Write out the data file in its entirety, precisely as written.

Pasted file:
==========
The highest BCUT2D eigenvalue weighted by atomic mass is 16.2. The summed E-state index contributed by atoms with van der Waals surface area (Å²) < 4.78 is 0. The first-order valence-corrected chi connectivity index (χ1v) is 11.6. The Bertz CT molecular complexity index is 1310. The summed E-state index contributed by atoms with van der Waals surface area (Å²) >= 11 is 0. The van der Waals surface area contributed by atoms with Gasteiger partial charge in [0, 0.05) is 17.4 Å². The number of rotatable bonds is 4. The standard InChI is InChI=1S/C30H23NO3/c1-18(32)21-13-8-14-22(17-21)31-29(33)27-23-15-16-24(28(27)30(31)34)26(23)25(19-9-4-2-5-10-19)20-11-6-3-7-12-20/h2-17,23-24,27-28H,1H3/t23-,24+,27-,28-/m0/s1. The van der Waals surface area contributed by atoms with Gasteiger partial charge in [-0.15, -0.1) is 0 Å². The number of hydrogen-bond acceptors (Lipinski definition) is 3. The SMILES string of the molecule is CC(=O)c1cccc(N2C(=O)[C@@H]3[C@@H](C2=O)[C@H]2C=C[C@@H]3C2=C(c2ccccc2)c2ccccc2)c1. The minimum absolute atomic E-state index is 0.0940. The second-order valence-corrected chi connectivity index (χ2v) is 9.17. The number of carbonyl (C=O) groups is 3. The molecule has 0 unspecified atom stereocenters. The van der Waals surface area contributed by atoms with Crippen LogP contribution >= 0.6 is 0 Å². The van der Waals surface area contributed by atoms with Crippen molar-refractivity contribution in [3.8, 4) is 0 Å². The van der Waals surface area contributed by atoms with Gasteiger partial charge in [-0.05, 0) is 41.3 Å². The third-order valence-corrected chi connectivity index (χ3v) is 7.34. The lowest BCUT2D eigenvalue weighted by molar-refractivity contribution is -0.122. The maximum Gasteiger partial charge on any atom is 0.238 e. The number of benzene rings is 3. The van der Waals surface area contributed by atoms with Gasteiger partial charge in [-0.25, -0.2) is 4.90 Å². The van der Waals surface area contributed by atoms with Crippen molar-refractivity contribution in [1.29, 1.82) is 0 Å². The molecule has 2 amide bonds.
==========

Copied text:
The highest BCUT2D eigenvalue weighted by atomic mass is 16.2. The summed E-state index contributed by atoms with van der Waals surface area (Å²) < 4.78 is 0. The first-order valence-corrected chi connectivity index (χ1v) is 11.6. The Bertz CT molecular complexity index is 1310. The summed E-state index contributed by atoms with van der Waals surface area (Å²) >= 11 is 0. The van der Waals surface area contributed by atoms with Gasteiger partial charge in [0, 0.05) is 17.4 Å². The number of rotatable bonds is 4. The standard InChI is InChI=1S/C30H23NO3/c1-18(32)21-13-8-14-22(17-21)31-29(33)27-23-15-16-24(28(27)30(31)34)26(23)25(19-9-4-2-5-10-19)20-11-6-3-7-12-20/h2-17,23-24,27-28H,1H3/t23-,24+,27-,28-/m0/s1. The van der Waals surface area contributed by atoms with Gasteiger partial charge in [-0.15, -0.1) is 0 Å². The number of hydrogen-bond acceptors (Lipinski definition) is 3. The SMILES string of the molecule is CC(=O)c1cccc(N2C(=O)[C@@H]3[C@@H](C2=O)[C@H]2C=C[C@@H]3C2=C(c2ccccc2)c2ccccc2)c1. The minimum absolute atomic E-state index is 0.0940. The second-order valence-corrected chi connectivity index (χ2v) is 9.17. The number of carbonyl (C=O) groups is 3. The molecule has 0 unspecified atom stereocenters. The van der Waals surface area contributed by atoms with Crippen LogP contribution >= 0.6 is 0 Å². The van der Waals surface area contributed by atoms with Crippen molar-refractivity contribution in [3.8, 4) is 0 Å². The van der Waals surface area contributed by atoms with Gasteiger partial charge in [-0.05, 0) is 41.3 Å². The third-order valence-corrected chi connectivity index (χ3v) is 7.34. The lowest BCUT2D eigenvalue weighted by molar-refractivity contribution is -0.122. The maximum Gasteiger partial charge on any atom is 0.238 e. The number of benzene rings is 3. The van der Waals surface area contributed by atoms with Gasteiger partial charge in [-0.25, -0.2) is 4.90 Å². The van der Waals surface area contributed by atoms with Crippen molar-refractivity contribution in [1.29, 1.82) is 0 Å². The molecule has 2 amide bonds.